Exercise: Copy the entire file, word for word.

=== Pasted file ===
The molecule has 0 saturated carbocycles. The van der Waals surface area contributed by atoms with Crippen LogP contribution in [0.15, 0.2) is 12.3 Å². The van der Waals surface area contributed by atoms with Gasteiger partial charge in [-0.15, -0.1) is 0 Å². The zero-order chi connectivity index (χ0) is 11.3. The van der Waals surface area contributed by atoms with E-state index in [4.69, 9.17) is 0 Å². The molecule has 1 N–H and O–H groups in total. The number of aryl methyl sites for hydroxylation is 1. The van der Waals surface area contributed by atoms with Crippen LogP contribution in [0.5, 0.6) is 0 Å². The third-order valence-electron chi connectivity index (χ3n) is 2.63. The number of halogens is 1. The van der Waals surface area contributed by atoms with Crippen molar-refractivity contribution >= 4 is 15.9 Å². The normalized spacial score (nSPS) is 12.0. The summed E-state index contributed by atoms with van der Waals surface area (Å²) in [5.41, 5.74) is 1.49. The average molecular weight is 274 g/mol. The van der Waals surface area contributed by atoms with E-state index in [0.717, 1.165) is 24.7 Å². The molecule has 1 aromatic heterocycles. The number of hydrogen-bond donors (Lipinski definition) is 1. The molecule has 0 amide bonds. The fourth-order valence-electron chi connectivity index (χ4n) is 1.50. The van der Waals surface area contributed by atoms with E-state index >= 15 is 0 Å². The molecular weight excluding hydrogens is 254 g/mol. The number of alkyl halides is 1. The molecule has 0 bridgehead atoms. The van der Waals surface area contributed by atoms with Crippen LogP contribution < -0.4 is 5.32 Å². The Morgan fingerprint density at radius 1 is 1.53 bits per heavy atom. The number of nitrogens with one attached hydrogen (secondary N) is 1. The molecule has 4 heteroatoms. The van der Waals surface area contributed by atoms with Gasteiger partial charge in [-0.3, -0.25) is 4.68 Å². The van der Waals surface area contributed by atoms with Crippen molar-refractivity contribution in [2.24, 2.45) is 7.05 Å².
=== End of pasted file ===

The molecule has 0 saturated carbocycles. The van der Waals surface area contributed by atoms with Crippen LogP contribution in [0.15, 0.2) is 12.3 Å². The van der Waals surface area contributed by atoms with Gasteiger partial charge in [-0.15, -0.1) is 0 Å². The zero-order chi connectivity index (χ0) is 11.3. The van der Waals surface area contributed by atoms with E-state index in [4.69, 9.17) is 0 Å². The molecule has 1 N–H and O–H groups in total. The number of aryl methyl sites for hydroxylation is 1. The van der Waals surface area contributed by atoms with Crippen LogP contribution in [0.5, 0.6) is 0 Å². The third-order valence-electron chi connectivity index (χ3n) is 2.63. The number of halogens is 1. The van der Waals surface area contributed by atoms with Crippen molar-refractivity contribution >= 4 is 15.9 Å². The normalized spacial score (nSPS) is 12.0. The summed E-state index contributed by atoms with van der Waals surface area (Å²) in [5.41, 5.74) is 1.49. The average molecular weight is 274 g/mol. The van der Waals surface area contributed by atoms with E-state index in [0.717, 1.165) is 24.7 Å². The molecule has 1 aromatic heterocycles. The number of hydrogen-bond donors (Lipinski definition) is 1. The molecule has 0 amide bonds. The fourth-order valence-electron chi connectivity index (χ4n) is 1.50. The van der Waals surface area contributed by atoms with E-state index >= 15 is 0 Å². The molecular weight excluding hydrogens is 254 g/mol. The number of alkyl halides is 1. The molecule has 0 bridgehead atoms. The van der Waals surface area contributed by atoms with Crippen LogP contribution < -0.4 is 5.32 Å². The Morgan fingerprint density at radius 1 is 1.53 bits per heavy atom. The number of nitrogens with one attached hydrogen (secondary N) is 1. The molecule has 4 heteroatoms. The van der Waals surface area contributed by atoms with Gasteiger partial charge in [-0.3, -0.25) is 4.68 Å². The van der Waals surface area contributed by atoms with Crippen molar-refractivity contribution in [2.24, 2.45) is 7.05 Å².